The Evolution of Counterparty Credit Risk
Although the recent crisis has brought a heightened focus, counterparty credit risk theory and practice have been evolving for over a decade. Initially banks addressed the problem from their traditional financing experience while investment banks approached it from a derivatives perspective.

As the industry consolidated in the 90’s, culminating with the repeal of Glass- Steagall in 1999, there was substantial cross-pollination of ideas and best practices. In particular, investment banks started to apply traditional derivatives pricing technology to the problem of assessing and quantifying counterparty risk. Consolidation and the necessity to free up capital as credit risk became increasingly concentrated within the largest financial institutions drove a series of innovations. These innovations involved both methodologies and management responsibilities. Policy responses to the crisis in terms of dramatically increased capital requirements and additional provisions for systemically important institutions are also influencing the evolution of counterparty risk management.

Counterparty risk management is evolving from passive risk quantification to active management and hedging. The term CVA (credit value adjustment) has become well-known and represents a price for counterparty credit risk. Substantial responsibility is being transferred from credit officers to ‘CVA traders’, groups with the responsibility of pricing and managing all the counterparty risk within an organisation. As various extensions to the reserve and market models have been implemented, a general consensus has emerged that essentially replaces portfolio theory and reserves with active management. Banks today tend to be distributed along the evolutionary timeline by size and sophistication where global banks have converged to the consensus model whilst smaller and more regional banks, together with other financial institutions such as asset managers, are closer to the beginning stages. Basel III and new local regulations are playing an important role in accelerating the timeline. This paper traces the evolution of counterparty credit risk based on actual experiences within banks that have had considerable influence.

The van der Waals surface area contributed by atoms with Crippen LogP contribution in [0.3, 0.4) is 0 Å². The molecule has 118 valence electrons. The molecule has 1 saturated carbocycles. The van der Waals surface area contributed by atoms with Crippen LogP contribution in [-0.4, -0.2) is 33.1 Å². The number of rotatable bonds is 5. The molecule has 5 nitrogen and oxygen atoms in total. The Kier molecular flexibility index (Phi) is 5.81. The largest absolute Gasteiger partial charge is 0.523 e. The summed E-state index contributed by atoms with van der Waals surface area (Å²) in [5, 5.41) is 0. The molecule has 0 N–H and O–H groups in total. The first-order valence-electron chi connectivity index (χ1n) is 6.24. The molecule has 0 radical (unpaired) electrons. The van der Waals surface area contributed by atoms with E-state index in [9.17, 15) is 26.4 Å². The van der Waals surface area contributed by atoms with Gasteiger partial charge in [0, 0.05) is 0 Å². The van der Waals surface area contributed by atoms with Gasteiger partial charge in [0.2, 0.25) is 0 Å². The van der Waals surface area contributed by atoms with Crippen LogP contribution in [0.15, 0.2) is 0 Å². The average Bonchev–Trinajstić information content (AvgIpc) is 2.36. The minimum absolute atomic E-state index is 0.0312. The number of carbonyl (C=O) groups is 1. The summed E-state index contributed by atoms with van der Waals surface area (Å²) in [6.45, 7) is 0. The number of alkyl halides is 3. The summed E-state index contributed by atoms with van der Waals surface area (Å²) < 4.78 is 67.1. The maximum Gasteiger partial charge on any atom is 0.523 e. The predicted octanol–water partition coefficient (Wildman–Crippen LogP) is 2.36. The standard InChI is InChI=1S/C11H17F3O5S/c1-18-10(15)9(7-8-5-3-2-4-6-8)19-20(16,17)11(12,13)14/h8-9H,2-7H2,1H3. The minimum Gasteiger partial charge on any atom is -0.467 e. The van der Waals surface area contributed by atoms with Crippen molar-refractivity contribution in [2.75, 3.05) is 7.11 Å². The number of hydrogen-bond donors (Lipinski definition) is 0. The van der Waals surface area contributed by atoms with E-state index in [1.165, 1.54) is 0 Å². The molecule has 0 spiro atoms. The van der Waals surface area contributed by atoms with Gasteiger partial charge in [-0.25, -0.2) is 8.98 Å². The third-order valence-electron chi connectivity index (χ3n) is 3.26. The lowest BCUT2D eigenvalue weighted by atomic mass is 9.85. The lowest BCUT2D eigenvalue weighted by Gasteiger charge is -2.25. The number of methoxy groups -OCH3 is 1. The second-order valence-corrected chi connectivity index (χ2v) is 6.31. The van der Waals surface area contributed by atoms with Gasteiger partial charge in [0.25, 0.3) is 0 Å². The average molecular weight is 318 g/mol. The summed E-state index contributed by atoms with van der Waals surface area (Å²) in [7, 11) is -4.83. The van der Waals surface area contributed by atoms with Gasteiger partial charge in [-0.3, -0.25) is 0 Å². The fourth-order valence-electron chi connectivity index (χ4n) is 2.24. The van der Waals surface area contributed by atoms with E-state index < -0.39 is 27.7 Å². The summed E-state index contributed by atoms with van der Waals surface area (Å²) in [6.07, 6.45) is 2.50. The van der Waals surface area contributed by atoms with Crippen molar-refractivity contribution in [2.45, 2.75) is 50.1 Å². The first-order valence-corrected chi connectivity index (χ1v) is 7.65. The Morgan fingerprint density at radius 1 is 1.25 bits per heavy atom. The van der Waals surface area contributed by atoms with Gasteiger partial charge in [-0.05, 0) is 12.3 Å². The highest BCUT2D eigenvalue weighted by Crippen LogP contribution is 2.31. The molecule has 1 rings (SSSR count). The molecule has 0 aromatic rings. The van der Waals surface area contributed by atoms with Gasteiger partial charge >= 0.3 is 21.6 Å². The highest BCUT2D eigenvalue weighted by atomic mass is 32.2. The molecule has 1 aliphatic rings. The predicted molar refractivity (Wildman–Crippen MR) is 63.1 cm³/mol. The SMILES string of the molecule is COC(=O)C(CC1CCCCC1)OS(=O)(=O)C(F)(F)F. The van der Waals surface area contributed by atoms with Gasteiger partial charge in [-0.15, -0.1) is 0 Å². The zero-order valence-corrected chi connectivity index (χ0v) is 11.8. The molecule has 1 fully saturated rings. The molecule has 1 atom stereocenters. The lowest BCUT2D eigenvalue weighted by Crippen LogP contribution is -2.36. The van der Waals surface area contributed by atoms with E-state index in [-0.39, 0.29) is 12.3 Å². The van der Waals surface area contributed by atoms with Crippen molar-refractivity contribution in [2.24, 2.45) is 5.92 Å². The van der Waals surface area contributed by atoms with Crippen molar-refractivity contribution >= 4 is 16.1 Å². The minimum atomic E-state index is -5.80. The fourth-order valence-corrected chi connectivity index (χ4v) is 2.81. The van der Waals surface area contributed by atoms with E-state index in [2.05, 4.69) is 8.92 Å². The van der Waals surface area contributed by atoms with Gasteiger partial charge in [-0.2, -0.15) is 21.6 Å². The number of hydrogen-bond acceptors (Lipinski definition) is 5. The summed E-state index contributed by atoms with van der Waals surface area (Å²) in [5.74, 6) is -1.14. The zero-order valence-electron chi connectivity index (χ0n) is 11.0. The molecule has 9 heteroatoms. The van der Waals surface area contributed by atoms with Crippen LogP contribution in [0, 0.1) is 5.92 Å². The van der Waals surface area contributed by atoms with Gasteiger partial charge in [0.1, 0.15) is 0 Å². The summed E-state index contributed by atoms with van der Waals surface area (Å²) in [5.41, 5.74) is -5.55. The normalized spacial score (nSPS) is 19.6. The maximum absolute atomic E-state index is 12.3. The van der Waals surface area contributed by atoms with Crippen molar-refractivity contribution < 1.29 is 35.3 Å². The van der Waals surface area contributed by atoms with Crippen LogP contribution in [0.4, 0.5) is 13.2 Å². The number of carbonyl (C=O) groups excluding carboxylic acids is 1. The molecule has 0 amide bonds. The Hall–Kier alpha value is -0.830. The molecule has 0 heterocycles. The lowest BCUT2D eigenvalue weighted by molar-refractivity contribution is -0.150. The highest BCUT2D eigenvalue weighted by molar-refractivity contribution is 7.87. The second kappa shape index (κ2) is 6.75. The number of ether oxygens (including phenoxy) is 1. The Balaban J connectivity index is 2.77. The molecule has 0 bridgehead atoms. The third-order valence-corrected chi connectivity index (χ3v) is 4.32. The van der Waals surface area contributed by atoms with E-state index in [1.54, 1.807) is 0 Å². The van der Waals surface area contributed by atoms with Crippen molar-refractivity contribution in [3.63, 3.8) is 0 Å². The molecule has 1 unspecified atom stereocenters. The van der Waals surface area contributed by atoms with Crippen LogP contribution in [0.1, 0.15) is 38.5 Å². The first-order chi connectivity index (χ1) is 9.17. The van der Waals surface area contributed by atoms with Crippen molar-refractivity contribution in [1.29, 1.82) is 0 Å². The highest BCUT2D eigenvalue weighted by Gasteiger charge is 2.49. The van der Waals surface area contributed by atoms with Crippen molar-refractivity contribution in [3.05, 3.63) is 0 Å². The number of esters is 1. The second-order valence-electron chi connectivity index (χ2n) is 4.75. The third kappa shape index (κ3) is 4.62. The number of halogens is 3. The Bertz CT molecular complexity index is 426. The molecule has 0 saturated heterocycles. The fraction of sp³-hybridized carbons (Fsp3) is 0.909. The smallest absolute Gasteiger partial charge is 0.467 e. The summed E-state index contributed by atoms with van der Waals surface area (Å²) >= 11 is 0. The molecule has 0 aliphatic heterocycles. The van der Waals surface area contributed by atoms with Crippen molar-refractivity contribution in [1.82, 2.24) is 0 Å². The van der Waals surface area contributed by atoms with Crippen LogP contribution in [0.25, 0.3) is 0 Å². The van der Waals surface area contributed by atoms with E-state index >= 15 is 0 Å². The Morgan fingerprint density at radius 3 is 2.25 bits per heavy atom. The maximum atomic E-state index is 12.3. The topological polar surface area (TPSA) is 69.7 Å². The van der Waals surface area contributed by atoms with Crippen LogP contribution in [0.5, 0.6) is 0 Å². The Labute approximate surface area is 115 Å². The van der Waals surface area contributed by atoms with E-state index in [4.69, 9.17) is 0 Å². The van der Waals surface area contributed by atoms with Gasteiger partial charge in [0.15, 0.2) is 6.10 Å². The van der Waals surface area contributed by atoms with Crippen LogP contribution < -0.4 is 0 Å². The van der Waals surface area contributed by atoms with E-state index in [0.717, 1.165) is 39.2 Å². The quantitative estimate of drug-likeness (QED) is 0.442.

Reserve models are essentially insurance policies against losses due to counterparty defaults. For each transaction, the trading desk pays a premium into a pool from which credit losses are reimbursed. The premium amount is based on the creditworthiness of the counterparty and the future exposure, accounting for risk mitigants such as netting and collateral (margin) agreements and higher level aspects such as the overall level of portfolio diversification. Aggregate credit risk to each obligor is managed through exposure limits. Originally, reserve models used historical (usually ratings based) assessment of the probability of default (PD) rather than market credit spreads. Premiums are comprised of two components – the expected loss or CVA and the potential unexpected loss within a chosen confidence level, also referred to as economic capital. Traditional pre-merger banks and their eventual investment banking partners all used reserve models but the underlying methodologies were very different.

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